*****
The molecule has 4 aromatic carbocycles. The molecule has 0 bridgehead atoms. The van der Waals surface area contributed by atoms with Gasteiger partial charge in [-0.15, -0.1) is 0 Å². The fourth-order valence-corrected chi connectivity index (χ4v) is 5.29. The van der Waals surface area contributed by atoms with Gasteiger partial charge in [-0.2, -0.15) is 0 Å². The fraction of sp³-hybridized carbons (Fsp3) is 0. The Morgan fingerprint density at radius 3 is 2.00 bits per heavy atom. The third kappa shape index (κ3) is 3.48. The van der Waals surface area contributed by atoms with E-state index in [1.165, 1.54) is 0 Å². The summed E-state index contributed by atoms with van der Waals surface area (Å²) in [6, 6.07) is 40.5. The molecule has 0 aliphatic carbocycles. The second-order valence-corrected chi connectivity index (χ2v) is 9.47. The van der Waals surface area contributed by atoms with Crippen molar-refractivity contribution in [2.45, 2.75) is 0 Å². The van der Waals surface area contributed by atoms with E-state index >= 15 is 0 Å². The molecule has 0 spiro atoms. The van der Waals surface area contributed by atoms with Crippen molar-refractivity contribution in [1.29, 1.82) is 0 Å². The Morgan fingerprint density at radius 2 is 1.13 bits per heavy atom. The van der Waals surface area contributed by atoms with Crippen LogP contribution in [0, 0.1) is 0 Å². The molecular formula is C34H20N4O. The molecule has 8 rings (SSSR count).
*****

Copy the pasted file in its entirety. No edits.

The molecule has 4 aromatic carbocycles. The molecule has 0 bridgehead atoms. The van der Waals surface area contributed by atoms with Gasteiger partial charge in [-0.15, -0.1) is 0 Å². The fourth-order valence-corrected chi connectivity index (χ4v) is 5.29. The van der Waals surface area contributed by atoms with Gasteiger partial charge in [-0.2, -0.15) is 0 Å². The fraction of sp³-hybridized carbons (Fsp3) is 0. The Morgan fingerprint density at radius 3 is 2.00 bits per heavy atom. The third kappa shape index (κ3) is 3.48. The van der Waals surface area contributed by atoms with E-state index in [1.165, 1.54) is 0 Å². The summed E-state index contributed by atoms with van der Waals surface area (Å²) in [6, 6.07) is 40.5. The molecule has 0 aliphatic carbocycles. The second-order valence-corrected chi connectivity index (χ2v) is 9.47. The van der Waals surface area contributed by atoms with Crippen molar-refractivity contribution in [2.45, 2.75) is 0 Å². The van der Waals surface area contributed by atoms with E-state index >= 15 is 0 Å². The molecule has 0 spiro atoms. The van der Waals surface area contributed by atoms with Crippen molar-refractivity contribution in [1.29, 1.82) is 0 Å². The Morgan fingerprint density at radius 2 is 1.13 bits per heavy atom. The van der Waals surface area contributed by atoms with Crippen LogP contribution in [0, 0.1) is 0 Å². The molecular formula is C34H20N4O. The molecule has 8 rings (SSSR count).